Now people associate this storm with Buffalo. We didn't live in Buffalo, we lived in the same part of southern Ontario we do now. But you need to understand the connection we had with Buffalo, because of TV and particularly because of Channel 7 WKBW, the home of Eyewitness News, Commander Tom, Rocketship 7 (the show that featured Gumby and Davey and Goliath), and all the other cool American shows that we saw thanks to the marvel of cable TV. We were about as familiar with the goings-on in Buffalo as we were with things at home: weekly deals at Bell supermarkets, Muscular Dystrophy Carnivals, how the hockey team was doing, what was on fire...and later on, constant reminders to "remember the hostages in Iran." (I never hear the Sabre Dance without thinking of hockey.)
Anyway...on January 28th, the storm hit, and it lasted until February 1st. Think of the beginning of "Rudolph the Red-Nosed Reindeer". Think of The Long Winter and Snowbound with Betsy. It was That Kind of a Storm. I know winters were worse back then, but this was the one we remembered. According to Wikipedia,
In the hardest struck areas snowmobiles became the only viable method of transportation. In Western New York and Southern Ontario, snow built up on frozen Lake Erie and the snow cover on the ground over land at the start of the blizzard provided ample material for the high winds to blow around into huge drifts. The combination of bitter cold, high winds, and blowing snow paralyzed the areas most strongly affected by the storm. Lake Ontario was not frozen, which meant that Northern New York did not have to deal with previously accumulated snow blowing off the lake’s surface. This did allow for considerable lake effect snow to occur, that when coupled with the existing snow cover and wind also created paralysis.Here's another interesting page that says, "By the night of Friday, January 28, 1977, thousands of people were stranded in office buildings, schools, police stations, fire halls, bars, factories, cars, houses and in the homes of strangers. Most highways were impassable, train lines were blocked and airports were closed."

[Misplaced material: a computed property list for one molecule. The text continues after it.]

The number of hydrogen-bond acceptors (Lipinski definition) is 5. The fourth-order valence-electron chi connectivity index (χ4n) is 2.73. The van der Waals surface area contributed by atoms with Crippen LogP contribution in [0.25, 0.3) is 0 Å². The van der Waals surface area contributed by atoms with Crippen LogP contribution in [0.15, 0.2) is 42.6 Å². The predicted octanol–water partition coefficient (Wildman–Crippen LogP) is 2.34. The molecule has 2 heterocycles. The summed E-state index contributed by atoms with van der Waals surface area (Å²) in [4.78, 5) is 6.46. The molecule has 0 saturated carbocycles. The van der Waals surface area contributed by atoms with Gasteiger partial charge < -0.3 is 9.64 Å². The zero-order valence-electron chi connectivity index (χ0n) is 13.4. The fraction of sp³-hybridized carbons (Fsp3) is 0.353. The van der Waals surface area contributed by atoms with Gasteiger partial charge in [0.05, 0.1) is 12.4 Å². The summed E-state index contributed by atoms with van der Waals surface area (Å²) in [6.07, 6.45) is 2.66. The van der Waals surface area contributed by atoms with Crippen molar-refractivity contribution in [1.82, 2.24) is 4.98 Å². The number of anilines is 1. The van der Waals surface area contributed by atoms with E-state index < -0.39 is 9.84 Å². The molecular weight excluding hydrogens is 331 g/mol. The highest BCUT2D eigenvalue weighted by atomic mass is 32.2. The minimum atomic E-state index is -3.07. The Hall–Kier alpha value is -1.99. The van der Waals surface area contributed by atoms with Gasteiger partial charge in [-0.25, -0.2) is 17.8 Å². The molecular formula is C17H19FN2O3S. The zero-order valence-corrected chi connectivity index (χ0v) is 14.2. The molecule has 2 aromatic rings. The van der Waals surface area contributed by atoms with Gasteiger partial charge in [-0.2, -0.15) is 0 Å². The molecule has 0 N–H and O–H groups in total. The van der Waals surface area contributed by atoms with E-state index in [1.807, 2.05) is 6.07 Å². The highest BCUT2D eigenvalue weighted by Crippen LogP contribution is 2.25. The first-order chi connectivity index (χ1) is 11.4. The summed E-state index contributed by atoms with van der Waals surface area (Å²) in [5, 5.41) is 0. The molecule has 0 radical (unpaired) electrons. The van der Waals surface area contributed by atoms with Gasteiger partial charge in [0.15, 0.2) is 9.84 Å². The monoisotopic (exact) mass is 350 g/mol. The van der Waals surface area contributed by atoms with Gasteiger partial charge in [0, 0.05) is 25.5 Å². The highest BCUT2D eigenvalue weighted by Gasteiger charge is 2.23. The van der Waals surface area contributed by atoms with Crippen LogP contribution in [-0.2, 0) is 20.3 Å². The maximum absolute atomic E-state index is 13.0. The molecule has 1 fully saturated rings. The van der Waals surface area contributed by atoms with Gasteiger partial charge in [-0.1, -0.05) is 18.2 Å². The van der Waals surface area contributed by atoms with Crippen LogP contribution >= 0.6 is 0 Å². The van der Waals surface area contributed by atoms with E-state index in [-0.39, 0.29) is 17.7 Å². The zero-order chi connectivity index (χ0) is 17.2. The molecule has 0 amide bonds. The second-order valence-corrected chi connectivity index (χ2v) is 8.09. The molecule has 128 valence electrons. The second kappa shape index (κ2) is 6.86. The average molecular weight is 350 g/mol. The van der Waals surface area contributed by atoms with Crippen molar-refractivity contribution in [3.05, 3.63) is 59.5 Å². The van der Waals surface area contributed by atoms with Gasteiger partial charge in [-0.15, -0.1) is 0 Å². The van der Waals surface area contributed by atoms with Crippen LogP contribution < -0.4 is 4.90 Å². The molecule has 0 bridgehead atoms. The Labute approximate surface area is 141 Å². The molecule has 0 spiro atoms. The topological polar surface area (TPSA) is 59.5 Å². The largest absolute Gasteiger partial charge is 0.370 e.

Mr. Fixit's dad was coming home from work that afternoon and ended up leaving his car several blocks away because the streets were so filled with
And it just kept snowing! This page details some of the serious and sad results of the storm, as well as this "disaster": "Four Buffalo Braves professional basketball games were postponed as well as two Buffalo Sabres hockey games." Tragedy indeed.
As a tribute to Eyewitness News and the Storm of 1977, here's a very short audio clip of Irv Weinstein saying that Buffalo has been declared a disaster area. (Unfortunately, I can't link to more than the site; but a search on that page for Blizzard will get you to the right place.)
What were you doing in January 1977?
I wasn't born. cute squirrel pics.
I lived in northern Illinois--although we did not have exactly your conditions, the winter of 1976 -1977 was one of the worst of my childhood. We had storm after storm from November through February. We also had a blizzard from January 27 - 29 that year. It was the second to last of that winter. We were without electricity for two days and slept in the living room (nearer to the gas oven in the kitchen--thank goodness it was hand lightable!).